President Considers Privatizing War in Afghanistan
August 08, 2017
Republicans are often chided for having a blanket solution to every government problem: privatize it.
But now, according to a report published by USAToday, that’s exactly what President Donald Trump is considering doing with the war in Afghanistan, which has now gone on for nearly 16 years. Erik Prince, a former Navy SEAL and founder of Blackwater USA—now known as Academi—has pitched the plan, which would turn over the U.S. military advisory and training missions of local Afghan forces to private contractors.
Under the proposal, 5,500 private contractors, primarily former Special Operations troops, would advise Afghan combat forces. The plan also includes a 90-plane private air force that would provide air support in the nearly 16-year-old war against Taliban insurgents, Erik Prince, founder of the Blackwater security firm, told USA TODAY.
The unprecedented proposal comes as the U.S.-backed Afghan military faces a stalemate in the war and growing frustration by President Trump about the lack of progress in the war.
The U.S. military has 8,400 U.S. troops there to train and guide local forces. They do not have a direct combat role, and presumably would be replaced gradually by the contractors.
The plan remains under serious consideration within the White House despite misgivings by Trump’s national security adviser, H.R. McMaster, an Army three-star general, and Defense Secretary Jim Mattis. Other White House officials, such as chief strategist Stephen Bannon, appear open to using private contractors.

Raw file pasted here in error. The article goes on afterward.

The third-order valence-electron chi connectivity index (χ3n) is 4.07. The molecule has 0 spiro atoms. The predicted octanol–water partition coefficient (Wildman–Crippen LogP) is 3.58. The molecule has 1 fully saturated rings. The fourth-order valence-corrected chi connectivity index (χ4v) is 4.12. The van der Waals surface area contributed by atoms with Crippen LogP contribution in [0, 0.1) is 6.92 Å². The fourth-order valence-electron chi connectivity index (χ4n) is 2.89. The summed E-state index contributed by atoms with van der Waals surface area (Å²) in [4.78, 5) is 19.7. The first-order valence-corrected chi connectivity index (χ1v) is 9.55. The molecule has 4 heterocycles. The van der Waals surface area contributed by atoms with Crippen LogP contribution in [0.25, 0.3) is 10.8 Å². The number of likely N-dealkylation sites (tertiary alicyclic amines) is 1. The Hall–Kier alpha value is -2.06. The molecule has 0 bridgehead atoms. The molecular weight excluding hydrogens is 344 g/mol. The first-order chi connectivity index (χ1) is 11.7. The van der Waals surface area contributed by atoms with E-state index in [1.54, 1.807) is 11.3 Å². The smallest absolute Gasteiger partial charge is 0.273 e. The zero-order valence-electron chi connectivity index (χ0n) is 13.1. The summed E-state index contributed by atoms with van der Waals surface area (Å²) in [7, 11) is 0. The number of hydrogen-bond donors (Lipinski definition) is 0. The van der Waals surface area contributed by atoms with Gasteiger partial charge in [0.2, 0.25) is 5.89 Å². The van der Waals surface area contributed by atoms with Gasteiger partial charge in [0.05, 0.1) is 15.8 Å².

It’s unclear for whom Prince is pitching the plan. Under his leadership, Blackwater USA was heavily involved in counterinsurgency efforts in both Iraq and Afghanistan during the George W. Bush presidency. He sold his interest in the company to private investors in 2010, and it has operated under the Academi name ever since. The report implies the contractors would be supplied by Academi—although it refers to it simply as “Blackwater”—but Prince now operates a company called Frontier Services Group that provides many of the same security services Blackwater USA/Academi has provided and is providing.
According to the USAToday report, the plan would involve “embedding” the contractors with local Afghan units; currently, U.S. forces operate independently in relatively secure top-level facilities. The contractors would wear Afghan military uniforms, and operate under Afghan military orders. The report also states the plan would carry a price tag of about $10 billion a year, compared to the $40 billion the Pentagon is currently spending.
But, there would be the question of how to ensure the new plan doesn’t become another open-ended engagement, albeit at a substantially lower cost than is currently being expended.
Meanwhile, The Military Times is reporting the aviation component of the plan would actually be conducted by a company called Lancaster6, which is led by Christiaan Durrant, an ex-Australian Air Force pilot. Previously, Durrant served as operations director of Prince’s FSG. He also previously ran the “special aviation services” component of FSG known as EP Aviation, which has been operating in the conflict zone in Central Africa.
That report states Prince pitched his idea to the Afghan government first, in March:
According to a senior Afghan military official, Prince has submitted a business proposal offering a “turn-key composite air wing” to help the fledgling Afghan air force in its fight against the Taliban and other militant groups.
The development comes as the White House is considering a plan to draw down the U.S. involvement in Afghanistan and replace the ensuing power vacuum with contractors.
Pentagon officials are skeptical of that plan. Moreover, a senior Afghan defense official told Military Times that U.S. Army Gen. John Nicholson, the commander of U.S. forces in Afghanistan, has refused to meet with Prince regarding the contractor plan.